US Soccer: "Our Proposal for Equal Pay for Women & Men"

As I said earlier, the Equal Pay Act claim was always a weak one for the reasons you state. The elements of that claim do not fit well for their situation. That is not an argument I am making. The Title VII claim is the better one, although it doesn’t seem like the WNT lawyers understood that as early as they should have. It makes sense that they thought the EPA claim would be the better one because they certainly believed (as it turns out wrongly) that the women made less per game and that this would be a really simple and straightforward slam dunk because that would only require the adding up payments and then dividing it by games. You can see the mistake the WNT lawyers made very clearly when you look at their experts and the focus of their reports. But the Title VII claim requires a lot more detailed expert analysis and requires dragging in advertisers, which is often hard to do and risks killing the golden goose. They failed to do that work, and have at least temporarily paid the price for it.

Your conclusion that you believe the CBA did not violate their civil rights is certainly your opinion and you are entitled to that. But that does not mean the WNT are stuck with it because your opinion is that it’s fair enough. It seems that you are now saying you believe the CBA is fair, which is a point that merits legitimate discussion. But that is different than the argument you and others were making earlier, which is that it doesn’t matter whether the CBA discriminates against the WNT, they’re stuck with it because that’s what they agreed to. That latter argument is unequivocally b.s. and wrong. It’s just an excuse to avoid having to address the real issue, which is whether the terms are discriminatory and whether USSF was able to use its superior bargaining position over the WNT compared to the MNT to negotiate those deals by virtue of the fact that they are women. Because things start to go downhill fast for ya’ll when you do that. Even the court cited admissions by USSF in that regard that are very damaging.

Because reasonable minds may differ as you concede, that pretty much sums up why this case should go to a jury. Regardless, whether the WNT can fit their square facts into the round hole of an Equal Pay Act claim ignores the fundamental moral issue, which is whether the women should receive much more money than they currently do relative to the men, as it is undisputed that that they are responsible for far more of USSF’s profit.
I completely disagree with your analysis.

"Reasonable minds can look at the negotiations differently." Reasonable minds could not look at the fact that the women are paid a salary, have a deal with less risk in favor of guaranteed compensation and were actually paid more (during the relevant period) any differently, that would be unreasonable. These facts are undisputed and fatal to both the EPA and Title VII claims.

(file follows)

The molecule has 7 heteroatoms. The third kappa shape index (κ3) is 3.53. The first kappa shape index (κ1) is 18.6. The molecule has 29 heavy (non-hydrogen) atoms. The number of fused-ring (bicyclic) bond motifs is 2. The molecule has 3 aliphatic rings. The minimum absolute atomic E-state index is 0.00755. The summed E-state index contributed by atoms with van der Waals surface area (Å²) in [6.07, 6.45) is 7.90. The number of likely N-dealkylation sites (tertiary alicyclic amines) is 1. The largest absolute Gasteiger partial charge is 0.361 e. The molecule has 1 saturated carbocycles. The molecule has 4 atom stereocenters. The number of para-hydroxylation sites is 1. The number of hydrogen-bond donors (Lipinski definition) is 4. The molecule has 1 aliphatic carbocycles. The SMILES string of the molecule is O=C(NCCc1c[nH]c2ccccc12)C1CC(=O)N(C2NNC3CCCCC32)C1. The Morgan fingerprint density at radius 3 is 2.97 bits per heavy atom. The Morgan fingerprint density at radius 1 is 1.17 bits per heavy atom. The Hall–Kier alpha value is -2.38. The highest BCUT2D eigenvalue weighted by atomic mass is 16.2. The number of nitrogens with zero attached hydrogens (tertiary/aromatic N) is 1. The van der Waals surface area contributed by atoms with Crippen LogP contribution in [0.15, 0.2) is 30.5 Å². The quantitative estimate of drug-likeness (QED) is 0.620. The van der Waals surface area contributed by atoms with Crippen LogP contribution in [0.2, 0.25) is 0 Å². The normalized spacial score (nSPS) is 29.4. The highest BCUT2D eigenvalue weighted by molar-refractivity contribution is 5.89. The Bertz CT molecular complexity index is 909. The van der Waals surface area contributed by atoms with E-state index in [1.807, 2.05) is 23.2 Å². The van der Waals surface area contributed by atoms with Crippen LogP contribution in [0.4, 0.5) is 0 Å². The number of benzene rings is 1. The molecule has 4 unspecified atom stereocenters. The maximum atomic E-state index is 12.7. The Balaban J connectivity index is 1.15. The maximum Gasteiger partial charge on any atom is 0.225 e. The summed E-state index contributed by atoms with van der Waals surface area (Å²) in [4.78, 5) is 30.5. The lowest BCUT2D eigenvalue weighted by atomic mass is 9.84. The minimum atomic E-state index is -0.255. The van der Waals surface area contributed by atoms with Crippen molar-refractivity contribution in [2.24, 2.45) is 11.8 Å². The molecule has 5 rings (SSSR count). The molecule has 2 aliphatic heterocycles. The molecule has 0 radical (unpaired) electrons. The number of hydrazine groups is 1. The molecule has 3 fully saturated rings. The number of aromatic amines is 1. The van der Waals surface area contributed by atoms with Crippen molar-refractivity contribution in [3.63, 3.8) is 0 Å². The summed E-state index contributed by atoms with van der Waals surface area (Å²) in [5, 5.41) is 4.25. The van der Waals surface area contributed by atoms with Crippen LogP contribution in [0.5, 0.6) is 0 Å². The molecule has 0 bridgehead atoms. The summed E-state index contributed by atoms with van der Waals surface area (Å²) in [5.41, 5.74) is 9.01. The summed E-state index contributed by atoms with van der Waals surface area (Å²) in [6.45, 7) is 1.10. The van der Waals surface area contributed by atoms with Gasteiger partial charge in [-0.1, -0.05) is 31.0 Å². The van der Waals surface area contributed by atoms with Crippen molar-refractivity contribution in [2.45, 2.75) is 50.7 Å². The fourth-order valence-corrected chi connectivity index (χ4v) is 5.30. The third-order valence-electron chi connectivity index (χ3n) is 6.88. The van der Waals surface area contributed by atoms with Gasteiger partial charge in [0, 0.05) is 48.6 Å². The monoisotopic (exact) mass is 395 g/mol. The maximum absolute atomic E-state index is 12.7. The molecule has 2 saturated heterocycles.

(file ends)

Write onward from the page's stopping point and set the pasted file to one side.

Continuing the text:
But let's say for the sake of argument that the WNT was actually paid less because they didn't make their bonus money OR the USMNT made their bonus money. Let's pretend the WNT made a prima facia case under Title IV and the EPA. They still lose their compensation claim, which is the meat of their suit.

There is no dispute that the MNT is compensated using an "incentive system." There is also no dispute that the MNT does not receive a salary and their compensation is based largely on participation in camps, games and wining tournaments.

Under both the EPA and Title VII the law requires the discriminatory conduct to be viewed through a historical lens ... what were the facts being relied upon to justify the disparate pay the years leading up to 2011/12. It would be improper to impute today's facts or arguments to the 2012 CBA. At the time that the 2011/12 CBA's was negotiated, the USMNT objectively brought in more revenue to the USSF. The WNT had just come in 2nd in the 2011 WC, and FIFA was paying a total of $5.8M in prize money, with the winner receiving $1M. The USWNT generated much less in prize money, as well as advertising and marketing dollars.

Here, the Federation had really good facts on their side.

Under TItle VII and the EPA we look at all compensation. Starting at "base compensation" and then "non base compensation."

Base Compensation. Women receive $100k salary and about $65k for NWSL, Men receive $0. No Discrimination against women ... arguably discrimination against MNT.

Non-Base Compensation. We are going to have to figure out a discounted value for the $165k of base compensation plus benefits paid to the women, which is a big problem for the WNT. And then see if the discounted "bonus" structure is objectively fair using 2011/12 facts.

While figuring out the discount value of the guaranteed commission, we nonetheless have to recognize that an employer can justify a compensation disparity by proving that the higher paid employee generates more revenue for the employer than the lower paid employee. See, e.g., Byrd v. Ronayne, 61 F.3d 1026, 1034 (1st Cir. 1995) (higher compensation for male attorney justified because he generated substantially greater revenue for law firm). But, we need to do this with facts from the time and not today's facts.